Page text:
I don't normally do unboxings, but here is a nice boxed Commodore 1571 disk drive.
Inside it's all very clean and everything seems to be there.
Including a mains lead. Hmm, that's not the right mains lead.
It is confirmed by the label on the bottom, this is not the UK model, it is US 110 V (or 117V as marked).
Nice looking drive, but massive.
Even though it might look like a 1541-II (top), it's very much the size of a 1541 or 1570 (bottom).
It's also slightly wider than all the others.
The reason it's larger than the 1541-II is they have returned to having an internal power supply. On the back is AC in, power switch, IEC connectors and address selector switches. No sign of a voltage selector switch though.
Inside, I was hoping there may be a jumper to select 220-240 V operation, or a transformer tap that could be switched around, but no sign.
The large metal box at the back is obviously the power supply, nicely modular with the mains connector and power switch on one side and a 4 pin power connection to the mainboard on the other.
Underneath the power supply, the main board dates the drive to late 1985. This is the same board which was used (slightly modified) in the 1570, a single sided version of the 1571, in a 1541 case.
Inside the power supply cage is quite neat, just an off the shelf TDK switch mode power supply. Looks a good quality unit, no signs of capacitor leakage or worn out parts.
This is rated 1.0A at 5V and 1.2A at 12V. It also confirms it's not a universal voltage model, 100V/115V only. I always think of the US as 110V, but I guess these are all approximate figures, it says 117V on the label on the bottom of the case, which seems unusually specific.
Doesn't look like there's an easy way to switch it to higher input voltage, at least the main capacitor would need to be upgraded as it's rated 200V. It's a discrete switching circuit, so the timing may need to be changed to cope with a higher voltage / lower current input.
Or I could just swap the whole power supply board with a similar one.
The one on the left is the new board, this is a Mean Well PD-25A power supply, which is 100-240V input. It's new and unused, from a box of these I picked up 10-15 years ago, so doesn't look that out of place in the 30 year old drive. (UPDATE: apparently this is still a current model)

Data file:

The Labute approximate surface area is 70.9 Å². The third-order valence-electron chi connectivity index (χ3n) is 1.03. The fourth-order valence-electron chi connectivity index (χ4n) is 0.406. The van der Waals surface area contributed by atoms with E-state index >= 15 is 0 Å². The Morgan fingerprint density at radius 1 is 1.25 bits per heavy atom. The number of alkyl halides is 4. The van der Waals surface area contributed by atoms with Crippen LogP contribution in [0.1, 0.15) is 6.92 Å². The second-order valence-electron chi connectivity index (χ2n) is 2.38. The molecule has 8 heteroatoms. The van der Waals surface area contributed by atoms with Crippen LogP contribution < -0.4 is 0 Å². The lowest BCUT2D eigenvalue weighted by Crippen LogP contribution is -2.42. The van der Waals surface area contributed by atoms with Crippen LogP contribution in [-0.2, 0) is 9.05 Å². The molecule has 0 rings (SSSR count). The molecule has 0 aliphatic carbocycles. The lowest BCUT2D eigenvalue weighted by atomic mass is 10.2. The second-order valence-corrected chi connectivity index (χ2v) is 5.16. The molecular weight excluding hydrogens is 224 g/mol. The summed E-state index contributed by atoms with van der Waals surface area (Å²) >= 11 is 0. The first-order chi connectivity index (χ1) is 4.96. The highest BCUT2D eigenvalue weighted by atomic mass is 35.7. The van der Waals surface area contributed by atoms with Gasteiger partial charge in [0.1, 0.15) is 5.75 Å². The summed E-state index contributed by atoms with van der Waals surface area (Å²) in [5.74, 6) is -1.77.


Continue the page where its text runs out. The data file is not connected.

It is rated 2A on the 5V line, double the old one, and is the same 1.2A on the 12V line, so there should be no problems there. It's physically smaller, but should be a fairly easy swap as there is a lot of space inside the cage.
The mains filter is rated to 250V. I don't think these are the type that explode, so I'll leave that in place. Likewise the power switch is suitably rated, so no change on the mains input side.
As the board is smaller, I've made some brackets out of earth tags soldered together and bolted it in. The screw in the far corner is the one connected to mains earth, and is the one directly mounted on the original pillar.
The mains in connector is the same as the original, but I needed to make a new DC out cable as the connector was larger on the new board.
With the cover replaced and it back in the 1571, you would hardly notice the difference.
As the new PSU is 100-240V, it will still work in the US, so the original label is still valid, but I've added a sticker to indicate it is also suitable for use in the UK or Europe.
Time for some testing. The test setup is officially too bit to fit in the frame.
Looks like a very nice drive, passed all the diagnostics tests, track alignment is good.
Speed couldn't be better.
Passed all the read / write tests.
I seem to have several 1570/1571 test/demo disks, but no CP/M disks.
I've written a set of CP/M disks from disk images using CBM command. That's also a good test of the drive, seems to be working nicely.
I've got a couple of Commodore 128's to repair, so I thought it would be good to have the matching 1571 drive ready to go with those.